Heavy rain Tuesday night sent water levels skyrocketing by more than 10 feet in 12 hours on Connecticut’s Yantic River.

The river reached its highest level in more than 40 years early Wednesday morning and damaged a dam. The dam has not been breached or collapsed, but is “failing,” a Connecticut Emergency Management and Homeland Security official told CNN

Evacuations were ordered near Norwich, Connecticut, for areas bordering the river, Connecticut emergency management said on X, formerly Twitter. A precautionary evacuation was also in place for Bozrah, Connecticut.

A nearby power substation was pulled offline in order “to avoid potentially catastrophic damage to our infrastructure,” the Norwich Public Utilities wrote in a Facebook statement.

More than 5,000 people were without power Wednesday morning, which cannot be restored until river flooding eases, utility spokesperson Chris Riley told CNN.

River gauges on the Pompton and Saddle rivers in northern New Jersey also reached major flood stage on Wednesday morning.

Some residents in Oakland, New Jersey, were forced to evacuate their homes Wednesday morning due to significant flooding from a nearby lake, according to local officials. The flooding occurred just north of where the Pompton River hit major flood stage.

Portions of the state’s Passaic River are also forecast to hit major flood stage by Wednesday night when floodwaters begin to crest.

River levels will remain elevated across much of the East this week and will likely be on the rise again once the next storm arrives at the end of the week and early weekend.

Historic coastal flooding hits East Coast

Strong winds in excess of 50 mph blowing onshore Wednesday morning across the Northeast and mid-Atlantic coupled with high tides caused significant storm surge and flooding, with water levels reaching historic high levels at multiple locations along the coast.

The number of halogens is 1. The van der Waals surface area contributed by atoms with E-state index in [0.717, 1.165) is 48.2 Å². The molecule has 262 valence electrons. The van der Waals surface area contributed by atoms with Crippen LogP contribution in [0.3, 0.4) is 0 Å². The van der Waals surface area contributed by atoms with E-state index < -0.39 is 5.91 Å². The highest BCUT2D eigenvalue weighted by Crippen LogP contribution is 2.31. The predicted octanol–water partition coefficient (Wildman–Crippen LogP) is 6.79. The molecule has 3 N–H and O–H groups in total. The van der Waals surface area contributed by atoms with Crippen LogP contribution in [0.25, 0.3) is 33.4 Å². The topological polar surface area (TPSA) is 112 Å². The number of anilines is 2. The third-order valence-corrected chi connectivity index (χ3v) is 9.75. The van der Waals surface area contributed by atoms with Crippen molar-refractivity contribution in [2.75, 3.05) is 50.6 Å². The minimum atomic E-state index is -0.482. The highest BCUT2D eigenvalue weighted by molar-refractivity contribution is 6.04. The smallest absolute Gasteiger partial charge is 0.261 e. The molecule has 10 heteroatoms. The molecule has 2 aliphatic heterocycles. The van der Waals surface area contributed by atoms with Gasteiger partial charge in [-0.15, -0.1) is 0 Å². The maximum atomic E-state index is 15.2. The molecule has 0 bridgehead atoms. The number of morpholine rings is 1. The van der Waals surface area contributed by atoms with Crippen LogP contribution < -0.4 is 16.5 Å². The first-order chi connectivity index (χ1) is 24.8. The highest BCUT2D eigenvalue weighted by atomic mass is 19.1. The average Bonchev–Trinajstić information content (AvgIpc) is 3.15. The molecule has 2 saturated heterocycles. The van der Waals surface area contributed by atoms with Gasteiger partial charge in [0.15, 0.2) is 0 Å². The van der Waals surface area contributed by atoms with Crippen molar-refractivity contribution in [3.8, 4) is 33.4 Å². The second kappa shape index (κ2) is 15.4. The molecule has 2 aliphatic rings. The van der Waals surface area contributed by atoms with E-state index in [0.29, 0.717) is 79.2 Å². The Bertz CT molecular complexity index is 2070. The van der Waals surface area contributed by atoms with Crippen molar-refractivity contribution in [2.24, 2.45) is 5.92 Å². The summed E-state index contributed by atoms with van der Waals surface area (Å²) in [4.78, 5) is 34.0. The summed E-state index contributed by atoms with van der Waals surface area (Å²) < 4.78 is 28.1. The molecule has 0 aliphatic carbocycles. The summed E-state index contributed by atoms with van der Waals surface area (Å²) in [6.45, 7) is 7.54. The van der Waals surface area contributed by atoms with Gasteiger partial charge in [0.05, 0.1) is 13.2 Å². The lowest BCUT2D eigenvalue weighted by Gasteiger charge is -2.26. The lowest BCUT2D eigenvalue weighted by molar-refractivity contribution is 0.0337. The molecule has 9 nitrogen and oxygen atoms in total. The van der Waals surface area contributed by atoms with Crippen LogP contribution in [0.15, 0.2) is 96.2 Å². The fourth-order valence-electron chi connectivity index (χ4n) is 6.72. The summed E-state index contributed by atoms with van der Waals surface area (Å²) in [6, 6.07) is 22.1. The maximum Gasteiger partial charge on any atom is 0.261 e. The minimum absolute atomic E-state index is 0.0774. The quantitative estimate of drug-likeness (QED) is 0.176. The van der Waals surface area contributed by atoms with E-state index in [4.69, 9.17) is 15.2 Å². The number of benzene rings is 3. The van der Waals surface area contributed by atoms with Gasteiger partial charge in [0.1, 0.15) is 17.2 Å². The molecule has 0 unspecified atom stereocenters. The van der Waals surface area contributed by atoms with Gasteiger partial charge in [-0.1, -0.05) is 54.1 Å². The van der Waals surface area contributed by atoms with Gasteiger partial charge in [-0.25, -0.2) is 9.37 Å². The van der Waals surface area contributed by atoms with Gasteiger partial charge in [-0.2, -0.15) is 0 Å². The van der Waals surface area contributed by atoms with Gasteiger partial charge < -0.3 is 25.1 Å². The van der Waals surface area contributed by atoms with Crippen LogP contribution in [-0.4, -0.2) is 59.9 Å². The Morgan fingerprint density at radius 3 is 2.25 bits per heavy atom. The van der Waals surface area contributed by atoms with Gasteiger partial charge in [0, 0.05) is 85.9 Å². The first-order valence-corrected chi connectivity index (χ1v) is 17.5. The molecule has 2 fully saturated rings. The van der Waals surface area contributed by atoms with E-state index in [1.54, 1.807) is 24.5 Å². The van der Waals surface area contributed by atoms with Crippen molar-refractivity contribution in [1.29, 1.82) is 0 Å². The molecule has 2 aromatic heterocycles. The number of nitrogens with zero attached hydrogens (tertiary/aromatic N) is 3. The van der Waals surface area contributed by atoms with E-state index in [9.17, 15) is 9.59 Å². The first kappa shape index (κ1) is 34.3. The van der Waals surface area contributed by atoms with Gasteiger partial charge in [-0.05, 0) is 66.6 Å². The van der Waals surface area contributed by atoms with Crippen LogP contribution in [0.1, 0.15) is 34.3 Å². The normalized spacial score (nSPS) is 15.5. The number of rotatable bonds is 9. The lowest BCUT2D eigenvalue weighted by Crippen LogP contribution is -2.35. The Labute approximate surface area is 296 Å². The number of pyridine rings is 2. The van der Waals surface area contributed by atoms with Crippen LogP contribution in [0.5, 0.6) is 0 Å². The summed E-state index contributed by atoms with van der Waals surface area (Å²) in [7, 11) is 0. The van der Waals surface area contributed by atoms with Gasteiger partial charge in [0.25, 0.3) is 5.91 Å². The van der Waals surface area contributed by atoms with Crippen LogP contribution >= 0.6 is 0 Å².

Water levels surged to their highest on record Wednesday morning in Philadelphia and Bar Harbor, Maine. A gauge in Portland, Maine, recorded its third-highest water level.

Dangerous storm surge flooding unfolded across the southern Maine coast Wednesday.

“I haven’t seen storm surge like this in years,” Wells, Maine, Police Chief Jo-Ann Putnam told CNN.

“We have a lot of debris on the roads and water has come up through the homes,” Putnam added.

Just north of Wells in Kennebunk, officials strongly discouraged travel along the coast, sharing dramatic video of water surging onshore at high tide as large waves crashed in the distance.

In the mid-Atlantic, Annapolis, Maryland, recorded its third-highest water level on record sending floodwater into the city.

Downtown businesses were surrounded by as much as 18 inches of floodwater Wednesday morning, a city spokesperson told CNN.

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CNN Meteorologists Taylor Ward and Brandon Miller, and CNN’s Sara Smart, Rob Frehse, Amy Simonson, Jillian Sykes, Jamiel Lynch, Isabel Rosales, Wes Bruer, Chris Boyette, Gregory Wallace, Pete Muntean and Nic F. Anderson contributed to this report.

Article Topic Follows: CNN-Weather/Environment